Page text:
I love catchy songs. I love dancing to them, singing at the top of my lungs while driving through town, and memorizing their lyrics as I play them over and over again. However, I hate the majority of the song lyrics out there. Take Jason Derulo's song, "Talk Dirty To Me," for example. In the simplest of terms, it's a song about how Jason is so good at getting women, that he can expand his borders into international waters and "spit mad game." When I first heard the song, I loved the hooks, the samples from other songs the producers used, and the incorporation of different cultural elements. It's really good musically. However, in my opinion, the lyrics suck.
The lyrics suck for many reasons, but most of them simply have to do with being a decent human being. I am an advocate for the awareness of human trafficking and the perpetuation of cultural stereotypes that further sexualize women as objects. His song literally hit every branch of my concerns.
I didn't hear "Talk Dirty To Me" until a few weeks ago, but it was released in the United States on January 7th of this year. Around that time, you may have seen this image or ones like it:
These images flooded social media sites and despite awareness being raised on these issues, there were still criticisms. The criticisms were that this isn't an accurate statement and that human trafficking exists on a wide-scale level throughout the U.S. everyday, and bottom-line, people simply do not know enough about this issue.
I defended these types of campaigns because it at least introduced the idea to people that the United States isn't completely separated from issues that plague the globe. People are trafficked everyday in the United States and most U.S. people have no idea.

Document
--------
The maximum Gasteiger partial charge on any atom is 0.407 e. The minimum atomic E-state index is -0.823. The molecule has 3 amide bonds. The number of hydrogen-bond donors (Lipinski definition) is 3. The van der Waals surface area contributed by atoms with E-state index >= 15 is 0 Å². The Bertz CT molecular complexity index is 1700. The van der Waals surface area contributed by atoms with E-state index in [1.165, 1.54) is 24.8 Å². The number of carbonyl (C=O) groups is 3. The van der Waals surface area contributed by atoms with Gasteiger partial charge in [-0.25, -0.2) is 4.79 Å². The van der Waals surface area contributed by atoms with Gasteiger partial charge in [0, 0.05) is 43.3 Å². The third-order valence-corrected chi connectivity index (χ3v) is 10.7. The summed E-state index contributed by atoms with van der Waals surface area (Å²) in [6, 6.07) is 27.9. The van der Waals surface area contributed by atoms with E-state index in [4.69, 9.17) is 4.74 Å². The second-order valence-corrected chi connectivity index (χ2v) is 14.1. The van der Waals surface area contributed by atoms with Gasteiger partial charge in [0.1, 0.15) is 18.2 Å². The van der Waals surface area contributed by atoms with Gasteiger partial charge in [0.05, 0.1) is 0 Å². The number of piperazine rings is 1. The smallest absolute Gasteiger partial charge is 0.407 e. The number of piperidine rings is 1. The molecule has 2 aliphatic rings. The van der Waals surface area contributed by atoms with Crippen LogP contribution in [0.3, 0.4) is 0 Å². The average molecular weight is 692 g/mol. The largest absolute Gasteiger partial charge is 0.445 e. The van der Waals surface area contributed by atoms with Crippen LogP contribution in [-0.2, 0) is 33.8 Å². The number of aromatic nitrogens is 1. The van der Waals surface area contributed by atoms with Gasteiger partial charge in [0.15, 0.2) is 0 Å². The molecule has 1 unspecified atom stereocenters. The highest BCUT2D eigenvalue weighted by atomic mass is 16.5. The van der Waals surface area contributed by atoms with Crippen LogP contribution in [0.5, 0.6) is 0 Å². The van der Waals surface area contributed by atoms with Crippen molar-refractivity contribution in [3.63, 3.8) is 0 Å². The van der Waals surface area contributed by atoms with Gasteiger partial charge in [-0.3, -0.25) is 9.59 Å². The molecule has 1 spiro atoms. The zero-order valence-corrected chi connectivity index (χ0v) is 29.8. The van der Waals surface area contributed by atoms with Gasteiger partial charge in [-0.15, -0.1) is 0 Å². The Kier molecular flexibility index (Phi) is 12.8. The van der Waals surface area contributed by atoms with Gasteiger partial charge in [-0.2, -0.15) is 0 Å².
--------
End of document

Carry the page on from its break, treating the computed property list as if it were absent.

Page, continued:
Derulo's song doesn't even cover the United States. His song, with international themes, talks about the worldwide pursuit of hot women. So why would I get upset over a song about pursuing hot foreign girls? Because everything his song represents fits under the notion of sexual tourism. In a June 2013 Huffington Post article, it reported that the U.S. State Department released a report saying that only 46,570 out of an estimated 27 million victims of human trafficking were identified in 2012. In recent reports, that number sounds more like 30 million.
30 MILLION PEOPLE ENSLAVED
What perpetuates a system that enslaves people is the concept of supply versus demand. In the U.S. alone, a poll suggests that about 15% of men will pay for sex. People, when dehumanized, can be a product that is for sale. A young girl can be bought and sold for years until she is either injured, becomes ill, contracts an STD, becomes pregnant, loses her youthful appeal, or is killed. The cycle then continues as pimps purchase or steal more people. As the Not For Sale Campaign states, "vulnerable people and communities are targeted by recruiters, and traffickers and through deception, fraud and coercion are brought into slavery." One component in the definition of human trafficking is exploitation.